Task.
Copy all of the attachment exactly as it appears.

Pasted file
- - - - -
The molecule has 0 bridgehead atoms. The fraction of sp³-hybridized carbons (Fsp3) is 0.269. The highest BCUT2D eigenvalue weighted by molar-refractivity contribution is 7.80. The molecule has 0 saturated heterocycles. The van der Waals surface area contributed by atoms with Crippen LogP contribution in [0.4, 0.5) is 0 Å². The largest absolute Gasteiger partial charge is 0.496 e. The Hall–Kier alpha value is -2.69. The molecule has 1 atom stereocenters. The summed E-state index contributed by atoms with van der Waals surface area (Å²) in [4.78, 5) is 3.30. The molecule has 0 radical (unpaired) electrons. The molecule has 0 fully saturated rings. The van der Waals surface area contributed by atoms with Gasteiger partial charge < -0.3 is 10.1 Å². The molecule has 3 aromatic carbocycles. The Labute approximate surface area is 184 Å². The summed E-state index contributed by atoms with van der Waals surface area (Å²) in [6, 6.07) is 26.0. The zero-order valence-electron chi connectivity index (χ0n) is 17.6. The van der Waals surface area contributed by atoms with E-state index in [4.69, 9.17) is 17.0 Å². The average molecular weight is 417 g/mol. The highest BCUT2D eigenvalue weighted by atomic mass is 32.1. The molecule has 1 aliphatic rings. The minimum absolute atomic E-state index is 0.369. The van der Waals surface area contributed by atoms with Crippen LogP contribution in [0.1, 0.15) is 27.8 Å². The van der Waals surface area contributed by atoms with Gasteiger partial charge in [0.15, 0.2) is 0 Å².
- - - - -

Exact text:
The molecule has 0 bridgehead atoms. The fraction of sp³-hybridized carbons (Fsp3) is 0.269. The highest BCUT2D eigenvalue weighted by molar-refractivity contribution is 7.80. The molecule has 0 saturated heterocycles. The van der Waals surface area contributed by atoms with Crippen LogP contribution in [0.4, 0.5) is 0 Å². The largest absolute Gasteiger partial charge is 0.496 e. The Hall–Kier alpha value is -2.69. The molecule has 1 atom stereocenters. The summed E-state index contributed by atoms with van der Waals surface area (Å²) in [4.78, 5) is 3.30. The molecule has 0 radical (unpaired) electrons. The molecule has 0 fully saturated rings. The van der Waals surface area contributed by atoms with Gasteiger partial charge < -0.3 is 10.1 Å². The molecule has 3 aromatic carbocycles. The Labute approximate surface area is 184 Å². The summed E-state index contributed by atoms with van der Waals surface area (Å²) in [6, 6.07) is 26.0. The zero-order valence-electron chi connectivity index (χ0n) is 17.6. The van der Waals surface area contributed by atoms with E-state index in [4.69, 9.17) is 17.0 Å². The average molecular weight is 417 g/mol. The highest BCUT2D eigenvalue weighted by atomic mass is 32.1. The molecule has 1 aliphatic rings. The minimum absolute atomic E-state index is 0.369. The van der Waals surface area contributed by atoms with Crippen LogP contribution in [0.1, 0.15) is 27.8 Å². The van der Waals surface area contributed by atoms with Gasteiger partial charge in [0.15, 0.2) is 0 Å².